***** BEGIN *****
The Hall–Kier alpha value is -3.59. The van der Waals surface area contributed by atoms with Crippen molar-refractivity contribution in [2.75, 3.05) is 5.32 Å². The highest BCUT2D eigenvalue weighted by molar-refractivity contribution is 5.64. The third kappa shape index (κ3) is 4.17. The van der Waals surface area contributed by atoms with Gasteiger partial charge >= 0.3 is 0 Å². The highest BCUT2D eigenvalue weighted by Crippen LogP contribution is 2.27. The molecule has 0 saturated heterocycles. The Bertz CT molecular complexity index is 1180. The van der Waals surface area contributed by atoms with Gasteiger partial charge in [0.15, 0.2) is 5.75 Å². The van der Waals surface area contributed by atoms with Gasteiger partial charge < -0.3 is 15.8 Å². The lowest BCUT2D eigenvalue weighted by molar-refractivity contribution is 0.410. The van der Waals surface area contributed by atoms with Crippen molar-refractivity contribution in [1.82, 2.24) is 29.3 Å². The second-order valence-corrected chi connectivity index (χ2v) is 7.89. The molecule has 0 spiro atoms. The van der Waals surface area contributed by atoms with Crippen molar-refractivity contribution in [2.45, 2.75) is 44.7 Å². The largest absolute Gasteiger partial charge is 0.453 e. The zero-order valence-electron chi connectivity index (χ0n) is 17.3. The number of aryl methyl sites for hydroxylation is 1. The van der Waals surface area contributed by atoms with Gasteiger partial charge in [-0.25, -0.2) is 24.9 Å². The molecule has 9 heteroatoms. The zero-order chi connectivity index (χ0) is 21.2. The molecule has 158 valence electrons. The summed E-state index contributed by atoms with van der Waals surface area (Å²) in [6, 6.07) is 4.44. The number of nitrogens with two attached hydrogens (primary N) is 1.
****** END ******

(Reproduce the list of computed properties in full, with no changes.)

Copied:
The Hall–Kier alpha value is -3.59. The van der Waals surface area contributed by atoms with Crippen molar-refractivity contribution in [2.75, 3.05) is 5.32 Å². The highest BCUT2D eigenvalue weighted by molar-refractivity contribution is 5.64. The third kappa shape index (κ3) is 4.17. The van der Waals surface area contributed by atoms with Gasteiger partial charge >= 0.3 is 0 Å². The highest BCUT2D eigenvalue weighted by Crippen LogP contribution is 2.27. The molecule has 0 saturated heterocycles. The Bertz CT molecular complexity index is 1180. The van der Waals surface area contributed by atoms with Gasteiger partial charge in [0.15, 0.2) is 5.75 Å². The van der Waals surface area contributed by atoms with Gasteiger partial charge < -0.3 is 15.8 Å². The lowest BCUT2D eigenvalue weighted by molar-refractivity contribution is 0.410. The van der Waals surface area contributed by atoms with Crippen molar-refractivity contribution in [1.82, 2.24) is 29.3 Å². The second-order valence-corrected chi connectivity index (χ2v) is 7.89. The molecule has 0 spiro atoms. The van der Waals surface area contributed by atoms with Crippen molar-refractivity contribution in [2.45, 2.75) is 44.7 Å². The largest absolute Gasteiger partial charge is 0.453 e. The zero-order valence-electron chi connectivity index (χ0n) is 17.3. The number of aryl methyl sites for hydroxylation is 1. The van der Waals surface area contributed by atoms with Gasteiger partial charge in [-0.25, -0.2) is 24.9 Å². The molecule has 9 heteroatoms. The zero-order chi connectivity index (χ0) is 21.2. The molecule has 158 valence electrons. The summed E-state index contributed by atoms with van der Waals surface area (Å²) in [6, 6.07) is 4.44. The number of nitrogens with two attached hydrogens (primary N) is 1.